Alabama’s Nick Saban has a web domain dedicated to getting him fired. So does Clemson’s Dabo Swinney.
As do Auburn’s Gus Malzahn, USC’s Clay Helton, Illinois’ Lovie Smith, Florida State’s Willie Taggart and countless other FBS head coaches.
We’re obviously referring to the fire___.com websites registered by college football fans across the country that seek to overthrow prominent head coaches, who range from future Hall of Famers who have won a national championship to those who are annually on the hot seat.
The fans who have registered these URLs include former college football players, the head of a capital management firm’s investment committee, a vice president of a national association of home builders, an IT program manager, a criminal defense attorney and a high school teacher.
Stadium reached out to more than a dozen of these college football fans to find out who they are and try to answer the question of why they own a domain dedicated to firing a college football coach.
And here’s what surprised us: Rarely are the owners of these websites actually lobbying to get the coach fired.
FireNickSaban.com includes an out-of-date list of 64 teams that Saban has never defeated, which is essentially a list of every school that he had never faced at the time the list was published, allowing the site’s author to make the following tongue-in-cheek argument, which we copied and pasted below:
“But there are even more teams he’s never beaten–64 of ’em to be exact. That’s right: Nick Saban has beaten less than half of all college football teams. Where I come from, a grade of less than 50% is considered failing.”
The site’s latest blog post is titled “Even Notre Lame Played Clemson Tougher Than Saban!” and the post before that was called “Can we get Dabo… Please!”
Many fire___.com sites are parked, like FireLovieSmith.com (shown below to the right), meaning the domain has been registered, but there’s not an active website associated with it. These URLs are often registered to protect the coach from a disgruntled fan with worse intentions, or as a form of cybersquatting by someone who’s on the fence about their school’s coaching hire, registered preemptively in case the coach’s tenure goes south.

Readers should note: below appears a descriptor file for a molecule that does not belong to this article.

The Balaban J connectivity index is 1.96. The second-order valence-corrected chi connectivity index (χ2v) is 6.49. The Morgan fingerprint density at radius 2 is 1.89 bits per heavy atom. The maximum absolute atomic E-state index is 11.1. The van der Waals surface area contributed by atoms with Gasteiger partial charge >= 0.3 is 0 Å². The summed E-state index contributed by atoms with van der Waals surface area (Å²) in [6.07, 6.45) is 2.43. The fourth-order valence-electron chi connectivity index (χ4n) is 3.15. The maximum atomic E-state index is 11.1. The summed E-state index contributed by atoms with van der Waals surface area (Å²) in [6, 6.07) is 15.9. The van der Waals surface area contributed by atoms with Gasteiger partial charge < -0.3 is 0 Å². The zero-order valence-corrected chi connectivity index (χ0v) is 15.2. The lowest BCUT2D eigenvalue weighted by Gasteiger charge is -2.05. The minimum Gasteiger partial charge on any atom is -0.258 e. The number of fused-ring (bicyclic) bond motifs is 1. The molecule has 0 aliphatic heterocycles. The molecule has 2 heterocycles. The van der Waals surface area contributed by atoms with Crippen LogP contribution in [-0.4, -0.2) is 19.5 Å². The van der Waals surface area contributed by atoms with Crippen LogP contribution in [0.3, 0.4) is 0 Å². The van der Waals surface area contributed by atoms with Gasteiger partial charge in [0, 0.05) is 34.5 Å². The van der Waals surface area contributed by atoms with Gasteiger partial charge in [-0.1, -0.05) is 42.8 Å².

For a couple of SEC coaches, someone started squatting on their “fire” domain three years ago, building a simple website that lists a notice that the URL is for sale for the right price.
FireLovieSmith.com was registered by Jay Ramshaw, a former Illinois tight end/defensive lineman who now works for a property management and real estate company that’s based out of Champaign.
“I kind of bought it as a joke,” Ramshaw told Stadium over the phone. “I would never put up a website to defame a coach or try to fire him.”
Ramshaw played under former Illinois coach Ron Zook, who famously had a site dedicated to him called FireRonZook.com, and Ramshaw said that’s where the idea started for owning FireLovieSmith.com.
The domain was registered around lunchtime on Nov. 20, 2018 — just three days after Illinois lost at home to Iowa 63-0 to fall to 4-7 and miss out on bowl eligibility for the fourth straight season. The domain is set to expire in November 2020.
Ramshaw remembers sitting in his office one morning, irritated after Illinois Athletic Director Josh Whitman had a press conference in which he supported Smith’s job security.
Ramshaw, a Champaign resident who still has connections within the program, has met Smith a few times.
“He’s very, very quiet,” observed Ramshaw. “Very, very guarded.”
Ramshaw also looked into buying the domain “hiremikelocksley.com,” referring to Maryland coach Mike Locksley, who was Alabama’s offensive coordinator last fall. Locksley was Ramshaw’s position coach when he played at Illinois and someone Ramshaw has been “very close with.”
Ultimately, Ramshaw settled on FireLovieSmith.com, with the former Fighting Illini TE being shocked to learn that the university hadn’t already purchased the domain to protect its coach and football program.
Ramshaw’s current view of Smith as a coach is “kind of middle of the road,” so has the domain been worth the purchase?